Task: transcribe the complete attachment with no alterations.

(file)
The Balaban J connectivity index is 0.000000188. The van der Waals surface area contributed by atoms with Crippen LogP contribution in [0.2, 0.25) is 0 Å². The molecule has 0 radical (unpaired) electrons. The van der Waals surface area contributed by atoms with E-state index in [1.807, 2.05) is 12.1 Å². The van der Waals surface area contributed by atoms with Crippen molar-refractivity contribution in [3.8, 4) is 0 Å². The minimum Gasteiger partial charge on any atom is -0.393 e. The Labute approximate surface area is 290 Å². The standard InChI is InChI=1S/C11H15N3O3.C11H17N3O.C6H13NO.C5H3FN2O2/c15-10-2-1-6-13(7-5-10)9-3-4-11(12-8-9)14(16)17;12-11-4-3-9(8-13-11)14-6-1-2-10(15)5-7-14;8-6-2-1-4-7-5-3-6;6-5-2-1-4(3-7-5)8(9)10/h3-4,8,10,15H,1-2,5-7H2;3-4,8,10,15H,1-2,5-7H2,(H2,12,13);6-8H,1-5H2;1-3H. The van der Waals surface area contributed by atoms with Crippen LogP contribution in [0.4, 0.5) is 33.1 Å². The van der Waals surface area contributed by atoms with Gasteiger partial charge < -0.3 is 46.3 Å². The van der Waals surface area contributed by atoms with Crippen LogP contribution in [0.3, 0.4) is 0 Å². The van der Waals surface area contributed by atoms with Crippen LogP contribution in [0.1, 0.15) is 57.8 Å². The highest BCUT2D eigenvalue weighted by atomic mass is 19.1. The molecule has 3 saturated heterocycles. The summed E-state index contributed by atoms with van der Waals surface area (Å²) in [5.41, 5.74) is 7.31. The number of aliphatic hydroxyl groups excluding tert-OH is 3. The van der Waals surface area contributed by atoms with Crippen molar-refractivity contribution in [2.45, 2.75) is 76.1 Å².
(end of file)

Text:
The Balaban J connectivity index is 0.000000188. The van der Waals surface area contributed by atoms with Crippen LogP contribution in [0.2, 0.25) is 0 Å². The molecule has 0 radical (unpaired) electrons. The van der Waals surface area contributed by atoms with E-state index in [1.807, 2.05) is 12.1 Å². The van der Waals surface area contributed by atoms with Crippen molar-refractivity contribution in [3.8, 4) is 0 Å². The minimum Gasteiger partial charge on any atom is -0.393 e. The Labute approximate surface area is 290 Å². The standard InChI is InChI=1S/C11H15N3O3.C11H17N3O.C6H13NO.C5H3FN2O2/c15-10-2-1-6-13(7-5-10)9-3-4-11(12-8-9)14(16)17;12-11-4-3-9(8-13-11)14-6-1-2-10(15)5-7-14;8-6-2-1-4-7-5-3-6;6-5-2-1-4(3-7-5)8(9)10/h3-4,8,10,15H,1-2,5-7H2;3-4,8,10,15H,1-2,5-7H2,(H2,12,13);6-8H,1-5H2;1-3H. The van der Waals surface area contributed by atoms with Crippen LogP contribution in [0.4, 0.5) is 33.1 Å². The van der Waals surface area contributed by atoms with Gasteiger partial charge < -0.3 is 46.3 Å². The van der Waals surface area contributed by atoms with Crippen LogP contribution in [0.3, 0.4) is 0 Å². The van der Waals surface area contributed by atoms with Crippen LogP contribution in [0.1, 0.15) is 57.8 Å². The highest BCUT2D eigenvalue weighted by atomic mass is 19.1. The molecule has 3 saturated heterocycles. The summed E-state index contributed by atoms with van der Waals surface area (Å²) in [5.41, 5.74) is 7.31. The number of aliphatic hydroxyl groups excluding tert-OH is 3. The van der Waals surface area contributed by atoms with Crippen molar-refractivity contribution in [2.45, 2.75) is 76.1 Å².